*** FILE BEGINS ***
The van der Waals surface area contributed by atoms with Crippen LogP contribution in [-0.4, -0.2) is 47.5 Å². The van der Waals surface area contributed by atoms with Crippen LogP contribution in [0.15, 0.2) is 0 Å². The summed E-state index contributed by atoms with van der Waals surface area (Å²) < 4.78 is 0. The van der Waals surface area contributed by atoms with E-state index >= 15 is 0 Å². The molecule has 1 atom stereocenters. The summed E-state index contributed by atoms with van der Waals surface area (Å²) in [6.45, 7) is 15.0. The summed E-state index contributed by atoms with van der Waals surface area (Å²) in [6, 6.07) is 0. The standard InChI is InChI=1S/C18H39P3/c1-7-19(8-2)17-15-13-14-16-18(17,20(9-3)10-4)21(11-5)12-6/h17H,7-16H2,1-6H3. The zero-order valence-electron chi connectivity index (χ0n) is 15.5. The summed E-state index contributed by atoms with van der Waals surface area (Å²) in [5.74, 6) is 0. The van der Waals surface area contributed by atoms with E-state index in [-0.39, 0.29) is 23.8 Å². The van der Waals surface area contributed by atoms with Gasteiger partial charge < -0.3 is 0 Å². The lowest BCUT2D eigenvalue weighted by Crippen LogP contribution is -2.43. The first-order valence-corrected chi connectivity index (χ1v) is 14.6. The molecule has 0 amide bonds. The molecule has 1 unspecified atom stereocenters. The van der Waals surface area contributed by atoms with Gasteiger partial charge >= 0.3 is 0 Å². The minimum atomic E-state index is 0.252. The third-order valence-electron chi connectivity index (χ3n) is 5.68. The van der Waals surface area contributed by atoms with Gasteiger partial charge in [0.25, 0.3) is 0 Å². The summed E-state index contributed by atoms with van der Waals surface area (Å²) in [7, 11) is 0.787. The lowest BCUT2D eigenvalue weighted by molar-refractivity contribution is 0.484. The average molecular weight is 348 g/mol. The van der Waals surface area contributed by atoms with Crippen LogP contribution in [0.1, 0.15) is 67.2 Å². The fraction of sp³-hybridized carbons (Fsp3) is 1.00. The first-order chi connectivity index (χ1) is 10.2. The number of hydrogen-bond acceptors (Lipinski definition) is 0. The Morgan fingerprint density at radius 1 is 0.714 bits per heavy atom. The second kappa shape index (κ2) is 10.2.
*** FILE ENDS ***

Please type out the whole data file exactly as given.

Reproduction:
The van der Waals surface area contributed by atoms with Crippen LogP contribution in [-0.4, -0.2) is 47.5 Å². The van der Waals surface area contributed by atoms with Crippen LogP contribution in [0.15, 0.2) is 0 Å². The summed E-state index contributed by atoms with van der Waals surface area (Å²) < 4.78 is 0. The van der Waals surface area contributed by atoms with E-state index >= 15 is 0 Å². The molecule has 1 atom stereocenters. The summed E-state index contributed by atoms with van der Waals surface area (Å²) in [6.45, 7) is 15.0. The summed E-state index contributed by atoms with van der Waals surface area (Å²) in [6, 6.07) is 0. The standard InChI is InChI=1S/C18H39P3/c1-7-19(8-2)17-15-13-14-16-18(17,20(9-3)10-4)21(11-5)12-6/h17H,7-16H2,1-6H3. The zero-order valence-electron chi connectivity index (χ0n) is 15.5. The summed E-state index contributed by atoms with van der Waals surface area (Å²) in [5.74, 6) is 0. The van der Waals surface area contributed by atoms with E-state index in [-0.39, 0.29) is 23.8 Å². The van der Waals surface area contributed by atoms with Gasteiger partial charge < -0.3 is 0 Å². The lowest BCUT2D eigenvalue weighted by Crippen LogP contribution is -2.43. The first-order valence-corrected chi connectivity index (χ1v) is 14.6. The molecule has 0 amide bonds. The molecule has 1 unspecified atom stereocenters. The van der Waals surface area contributed by atoms with Gasteiger partial charge >= 0.3 is 0 Å². The minimum atomic E-state index is 0.252. The third-order valence-electron chi connectivity index (χ3n) is 5.68. The van der Waals surface area contributed by atoms with Gasteiger partial charge in [0.25, 0.3) is 0 Å². The summed E-state index contributed by atoms with van der Waals surface area (Å²) in [7, 11) is 0.787. The lowest BCUT2D eigenvalue weighted by molar-refractivity contribution is 0.484. The average molecular weight is 348 g/mol. The van der Waals surface area contributed by atoms with Crippen LogP contribution in [0.1, 0.15) is 67.2 Å². The fraction of sp³-hybridized carbons (Fsp3) is 1.00. The first-order chi connectivity index (χ1) is 10.2. The number of hydrogen-bond acceptors (Lipinski definition) is 0. The Morgan fingerprint density at radius 1 is 0.714 bits per heavy atom. The second kappa shape index (κ2) is 10.2.